Khan told us that the fight, originally scheduled as a UK homecoming for Khan, was moved to Vegas at Maidana’s insistence as he did not want to go to England for the showdown. It’s a rare move for a big name draw to acquiesce like that but it shows the kind of champion Khan hopes to be.
"I felt Amir was scared of me because he wasn't giving me the opportunity to fight him,” said Maidana, who holds an interim version of Khan’s belt. “It's been almost a year-and-a-half since I won the interim title. I'm excited that we're going to fight.”
"Maidana is a big name,” said Khan. “If I want to unify the division I have to fight the best. I believe if you want to be known as a great fighter, you have to clean up divisions and that's what I'm going to do.”
That Khan willingly making this fight shows not only how badly he wanted the fight but that he is ready to take over the division starting December 11.
"When I beat Maidana,” said Khan. “I want to let my fists do the talking, not my words.”
Maidana would disagree with this sentiment and add that all the tough talk Khan has done both in person, in the media and on Twitter is going to put self-expectations on Khan that will play into his hands.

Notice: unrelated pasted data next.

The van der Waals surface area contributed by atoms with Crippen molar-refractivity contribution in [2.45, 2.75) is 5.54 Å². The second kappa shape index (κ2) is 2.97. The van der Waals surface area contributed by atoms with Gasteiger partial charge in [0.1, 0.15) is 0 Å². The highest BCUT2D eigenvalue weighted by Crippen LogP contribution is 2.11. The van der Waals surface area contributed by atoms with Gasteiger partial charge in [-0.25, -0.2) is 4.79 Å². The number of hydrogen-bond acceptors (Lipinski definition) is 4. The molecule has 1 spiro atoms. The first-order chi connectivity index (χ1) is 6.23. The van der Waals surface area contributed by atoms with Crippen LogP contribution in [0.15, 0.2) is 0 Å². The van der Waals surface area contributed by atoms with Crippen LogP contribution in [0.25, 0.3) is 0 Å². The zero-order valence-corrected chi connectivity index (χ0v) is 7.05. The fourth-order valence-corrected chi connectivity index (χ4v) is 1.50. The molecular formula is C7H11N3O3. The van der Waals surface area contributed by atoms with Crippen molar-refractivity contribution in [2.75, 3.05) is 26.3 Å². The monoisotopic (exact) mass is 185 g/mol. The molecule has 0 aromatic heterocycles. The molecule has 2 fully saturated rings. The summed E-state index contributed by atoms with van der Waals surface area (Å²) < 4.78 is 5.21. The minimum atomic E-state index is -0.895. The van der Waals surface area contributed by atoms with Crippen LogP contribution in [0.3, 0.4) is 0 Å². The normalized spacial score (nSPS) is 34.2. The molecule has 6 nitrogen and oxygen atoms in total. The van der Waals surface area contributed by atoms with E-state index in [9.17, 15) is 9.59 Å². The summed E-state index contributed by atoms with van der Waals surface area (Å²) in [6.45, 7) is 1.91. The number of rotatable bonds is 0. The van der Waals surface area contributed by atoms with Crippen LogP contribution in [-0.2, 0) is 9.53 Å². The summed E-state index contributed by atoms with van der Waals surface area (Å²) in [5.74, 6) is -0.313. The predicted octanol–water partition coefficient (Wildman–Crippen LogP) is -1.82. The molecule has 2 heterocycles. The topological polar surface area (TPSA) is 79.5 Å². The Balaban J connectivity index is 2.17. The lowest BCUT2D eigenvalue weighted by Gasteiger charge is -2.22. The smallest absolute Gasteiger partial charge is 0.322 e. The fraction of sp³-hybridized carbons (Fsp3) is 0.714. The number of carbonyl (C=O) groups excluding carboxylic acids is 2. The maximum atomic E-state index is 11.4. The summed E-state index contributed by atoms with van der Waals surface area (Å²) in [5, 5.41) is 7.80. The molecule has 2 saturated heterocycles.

"Khan has been talking a lot,” said Maidana. “On December 11, he's going to have all the pressure on him.”
Khan has been evolving under trainer Roach, as he displayed in his battering of Malignaggi at Madison Square Garden in May. No longer a wide-open target, Khan keeps his chin tucked, uses his strong jab more often than not and is employing more efficient movement than his old bouncing-around-aimlessly style. And the best part is that, despite his KO loss in less than a minute to Prescott, the aggressive streak that has always been a Khan hallmark is still intact, if a little more under control. All this, Khan attributes to his loss to Prescott. Had he not lost, Khan figured he’d still be in England working with promoter Frank Warren and, while surely filling arenas, he wouldn’t be progressing as a fighter.
"Losing to Prescott made me realize how serious boxing is,” he explained, “I needed to train harder."
Maidana, after taking apart Ortiz, has toiled a bit in obscurity in the States. He has had just one fight here in the US, an impressive KO win over Victor Cayo in March. Still, he sold 11,000 seats in Argentina in August when he looked vulnerable in beating the aged DeMarcus Corley via decision in 12 grueling rounds. The fight marked the first time Maidana was cut (in the third round) and he claimed that had a bit to do with the rough outing.